NCFA 2020 Pre-Budget Submission

NCFA Statement, 31 August 2020
31st August 2020
13th October 2020

September 13, 2020

The full text of the Pre-Budget Submission 2021 can be found here.

September 2020 finds us standing on the edge of a precipice, the most critical juncture ever faced by Ireland’s creative community. The future of Irish arts and culture now sits in the hands of Government – the livelihoods of more than 55,000 citizens and their families; the survival of an entire industry that benefits society, communities, individuals, businesses and the exchequer; a sector that supports, trains and grows the careers of Irish artists who go on to fill venues, theatres, festivals, galleries and creative spaces throughout Ireland and across the world, and the sector that provides open access to artistic and cultural experiences for all the nation.

89% of NCFA members are living with financial uncertainty. More than 2.4m audience members were impacted by COVID-19 in Ireland, with 91% of arts organisations reporting €2.9 million loss per month since March 2020. These cancelled and postponed events were the livelihoods of our artists and arts workers. It is these artists and arts workers who make Ireland a vibrant and exciting place to live. They represent our country with world-class performance and creativity across the globe while living in uncertainty and, in some cases, in poverty at home. They are talented and highly skilled workers who pursue poorly paid careers that contribute much to society, often with very little in return. Furthermore, in 2020, the impact of the evolving economic crisis on the Arts sector will be between -34.6% and -42% compared with -11% in the Irish economy as a whole. This is projected to cost between €250m and €300m to Irish GDP.

Government support has helped artists, arts workers and arts organisations survive the immediate impact of COVID-19, but it is essential that this support is maintained and increased in 2021 to ensure the sector can make a full recovery.

“Lockdown proved that the arts are our safety net, already overused and under-secured, and now stretched to breaking point.

It would be judicious of Government to carefully repair and strengthen the artistic and cultural binds that broke our fall during lockdown,

and ensure it will hold firm in serving all our people throughout the uncharted journey ahead of us.”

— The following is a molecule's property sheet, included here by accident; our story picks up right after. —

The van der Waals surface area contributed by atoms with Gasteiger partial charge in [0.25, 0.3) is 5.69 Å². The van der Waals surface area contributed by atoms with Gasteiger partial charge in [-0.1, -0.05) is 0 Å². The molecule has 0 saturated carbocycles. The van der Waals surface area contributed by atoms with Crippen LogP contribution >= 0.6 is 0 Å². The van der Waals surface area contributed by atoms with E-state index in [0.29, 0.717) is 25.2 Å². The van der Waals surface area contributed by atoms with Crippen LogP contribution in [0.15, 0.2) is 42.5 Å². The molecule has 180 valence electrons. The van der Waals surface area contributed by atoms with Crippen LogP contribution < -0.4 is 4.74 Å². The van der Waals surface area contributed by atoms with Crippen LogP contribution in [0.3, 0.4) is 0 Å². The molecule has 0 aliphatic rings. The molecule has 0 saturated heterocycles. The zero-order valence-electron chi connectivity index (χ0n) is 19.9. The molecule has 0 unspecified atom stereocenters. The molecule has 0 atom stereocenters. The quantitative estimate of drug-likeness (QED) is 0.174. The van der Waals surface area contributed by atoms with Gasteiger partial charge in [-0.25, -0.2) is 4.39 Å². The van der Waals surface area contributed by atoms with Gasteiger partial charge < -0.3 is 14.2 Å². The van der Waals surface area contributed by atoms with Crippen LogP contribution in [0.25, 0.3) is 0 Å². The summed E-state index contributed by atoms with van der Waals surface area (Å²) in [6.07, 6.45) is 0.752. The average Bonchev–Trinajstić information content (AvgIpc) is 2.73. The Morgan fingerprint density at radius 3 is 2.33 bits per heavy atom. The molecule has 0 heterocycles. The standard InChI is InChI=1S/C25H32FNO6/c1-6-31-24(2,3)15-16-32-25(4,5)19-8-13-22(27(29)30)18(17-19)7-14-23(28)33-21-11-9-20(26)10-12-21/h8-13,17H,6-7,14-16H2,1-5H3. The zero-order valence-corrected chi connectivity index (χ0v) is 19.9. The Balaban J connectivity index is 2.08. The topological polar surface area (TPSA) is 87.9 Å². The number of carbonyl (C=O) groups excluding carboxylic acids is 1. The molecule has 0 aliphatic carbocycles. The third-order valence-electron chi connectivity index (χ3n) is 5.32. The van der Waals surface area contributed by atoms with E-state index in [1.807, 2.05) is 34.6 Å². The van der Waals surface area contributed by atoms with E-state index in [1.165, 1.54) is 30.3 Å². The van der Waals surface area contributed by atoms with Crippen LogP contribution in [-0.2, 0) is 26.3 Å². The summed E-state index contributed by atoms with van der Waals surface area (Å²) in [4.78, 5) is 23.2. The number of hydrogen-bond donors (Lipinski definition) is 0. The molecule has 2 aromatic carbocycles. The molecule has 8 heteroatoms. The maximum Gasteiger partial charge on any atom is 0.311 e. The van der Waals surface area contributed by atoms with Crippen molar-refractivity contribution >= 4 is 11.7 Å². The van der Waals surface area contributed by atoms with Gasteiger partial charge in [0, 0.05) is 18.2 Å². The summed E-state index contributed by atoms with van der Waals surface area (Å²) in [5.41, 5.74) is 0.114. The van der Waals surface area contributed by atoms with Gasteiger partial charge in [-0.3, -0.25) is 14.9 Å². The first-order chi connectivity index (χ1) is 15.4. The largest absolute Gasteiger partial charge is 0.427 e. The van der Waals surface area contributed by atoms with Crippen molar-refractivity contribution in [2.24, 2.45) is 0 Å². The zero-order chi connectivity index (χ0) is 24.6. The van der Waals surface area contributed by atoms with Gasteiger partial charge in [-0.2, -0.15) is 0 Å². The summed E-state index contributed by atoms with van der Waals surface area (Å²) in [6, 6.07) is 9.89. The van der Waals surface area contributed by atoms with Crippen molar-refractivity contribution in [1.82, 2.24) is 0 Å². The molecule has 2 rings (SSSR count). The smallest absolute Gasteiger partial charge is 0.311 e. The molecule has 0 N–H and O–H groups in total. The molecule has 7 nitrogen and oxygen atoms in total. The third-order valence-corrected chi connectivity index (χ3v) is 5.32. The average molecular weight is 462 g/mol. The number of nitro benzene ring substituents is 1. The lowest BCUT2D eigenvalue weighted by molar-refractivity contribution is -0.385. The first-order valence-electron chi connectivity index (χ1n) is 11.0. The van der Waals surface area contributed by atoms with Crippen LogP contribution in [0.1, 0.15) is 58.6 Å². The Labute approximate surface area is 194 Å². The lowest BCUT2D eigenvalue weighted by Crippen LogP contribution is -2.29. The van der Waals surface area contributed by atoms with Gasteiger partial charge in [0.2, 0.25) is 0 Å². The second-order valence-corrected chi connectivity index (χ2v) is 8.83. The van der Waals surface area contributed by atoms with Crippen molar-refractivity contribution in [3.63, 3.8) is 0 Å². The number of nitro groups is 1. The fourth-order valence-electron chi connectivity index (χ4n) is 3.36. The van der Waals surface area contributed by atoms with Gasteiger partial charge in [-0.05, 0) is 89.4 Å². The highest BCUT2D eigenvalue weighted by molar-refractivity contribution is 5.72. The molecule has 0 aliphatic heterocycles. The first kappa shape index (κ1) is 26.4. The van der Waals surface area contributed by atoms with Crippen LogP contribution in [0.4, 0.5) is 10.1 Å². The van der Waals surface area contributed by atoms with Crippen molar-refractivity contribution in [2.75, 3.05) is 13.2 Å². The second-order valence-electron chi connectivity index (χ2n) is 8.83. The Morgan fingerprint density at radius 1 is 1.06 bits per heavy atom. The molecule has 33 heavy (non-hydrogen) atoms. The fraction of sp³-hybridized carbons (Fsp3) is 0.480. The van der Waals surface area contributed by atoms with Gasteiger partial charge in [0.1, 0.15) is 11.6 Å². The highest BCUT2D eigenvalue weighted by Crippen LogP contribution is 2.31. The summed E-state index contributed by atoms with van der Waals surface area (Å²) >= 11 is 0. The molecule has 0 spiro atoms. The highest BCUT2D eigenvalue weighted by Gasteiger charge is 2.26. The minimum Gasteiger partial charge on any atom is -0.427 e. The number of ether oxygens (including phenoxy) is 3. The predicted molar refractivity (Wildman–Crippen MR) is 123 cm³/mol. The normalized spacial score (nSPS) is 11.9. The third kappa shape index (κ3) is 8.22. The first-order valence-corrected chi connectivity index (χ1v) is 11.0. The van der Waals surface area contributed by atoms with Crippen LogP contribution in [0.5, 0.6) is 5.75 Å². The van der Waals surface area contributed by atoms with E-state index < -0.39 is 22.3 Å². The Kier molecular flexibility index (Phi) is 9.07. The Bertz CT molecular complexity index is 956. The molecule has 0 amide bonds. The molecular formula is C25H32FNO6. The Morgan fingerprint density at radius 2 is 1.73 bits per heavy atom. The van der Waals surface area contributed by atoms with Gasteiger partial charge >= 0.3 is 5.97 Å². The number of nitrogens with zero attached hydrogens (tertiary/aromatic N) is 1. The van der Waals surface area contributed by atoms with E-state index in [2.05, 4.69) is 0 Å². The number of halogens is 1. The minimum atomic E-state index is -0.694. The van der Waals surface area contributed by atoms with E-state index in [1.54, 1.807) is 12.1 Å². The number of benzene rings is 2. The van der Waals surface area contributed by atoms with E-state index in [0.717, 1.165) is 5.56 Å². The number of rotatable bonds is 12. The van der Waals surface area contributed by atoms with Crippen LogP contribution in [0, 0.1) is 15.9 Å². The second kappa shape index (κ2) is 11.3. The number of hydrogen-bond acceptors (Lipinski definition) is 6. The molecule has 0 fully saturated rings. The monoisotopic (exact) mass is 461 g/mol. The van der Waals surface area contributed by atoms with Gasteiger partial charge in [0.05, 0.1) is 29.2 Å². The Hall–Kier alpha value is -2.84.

NCFA Steering Committee

Many great challenges lie ahead, every part of society has been impacted by the pandemic, all sectors are suffering. The arts community recognises and understands that we will all be called upon to make sacrifices as we navigate an uncertain future, but in doing so Government must ensure that Ireland’s artists, arts workers and arts organisations are acknowledged as an intrinsic component in the process of national recovery.

The full text of the Pre-Budget Submission 2021 can be found here.

In short, NCFA’s Pre-Budget 2021 Submission calls on Government to instigate the following nine measures to ensure the survival and recovery of Ireland’s arts community in 2021:

  1. Ensure artists and arts workers are supported through the PUP and EWSS until mass gatherings are permitted again and cultural events can take place at full capacity. Ensure that the PUP remains at €350 for the Arts and Events sector. Ensure measures are brought in to allow for the blended income streams, yearly fluctuations, and short-term employment opportunities as well as reassessing the age restrictions to allow older artists who have continued in employment beyond the age of 66.
  2. Increase funding to the Arts Council to €135 million in 2021 with a view to at least doubling investment in the Arts Council by 2025.
  3. Increase Funding to Culture Ireland to €10 million to continue strong connections with the UK and Europe in the context of Brexit, and globally to meet the demands, expectations and successes of Global Ireland 2025.
  4. Prioritise and expedite the trial for Universal Basic Income outlined in the Programme for Government to develop a model for UBI for all citizens over the lifetime of this government.
  5. Classify local authority arts spending as a mandatory requirement.
  6. We support the call to commission a review of taxation practice as it relates to the arts in Ireland and internationally to make recommendations around the tax regime including an examination of VAT, gifting to the arts, and possible measures on artists’ incomes.
  7. Total insurance reform in the following key areas: recalibrate the Book of Quantum to reflect international norms and norms already established by the Court of Appeal; redefine and rebalance the ‘Common Duty of Care’ to require the occupier to take a duty of care that is reasonable, practical and proportionate; re-establish a Garda Insurance Fraud Unit; produce a schedule of forecast reductions for reforms. Encourage insurance companies to refund all public liability and employers liability insurances where there is no risk due to work being cancelled. Introduction of a state insurance scheme via IPB for the arts and cultural sector in receipt of state funding, which offers cover for those organisations who find that insurance product is unavailable and inaccessible to their needs.
  8. Transpose the European Union’s Directive on Copyright for the Digital Single Market into national law by June 2021 in line with all other European Union member states to ensure fair remuneration for online creative content.
  9. Honour the Programme for Government commitment to establish a cross departmental task force, led by the Arts Council, to protect and sustain the arts and culture sector through the COVID-19 recovery and beyond.

The full text of the Pre-Budget Submission 2021 can be found here.

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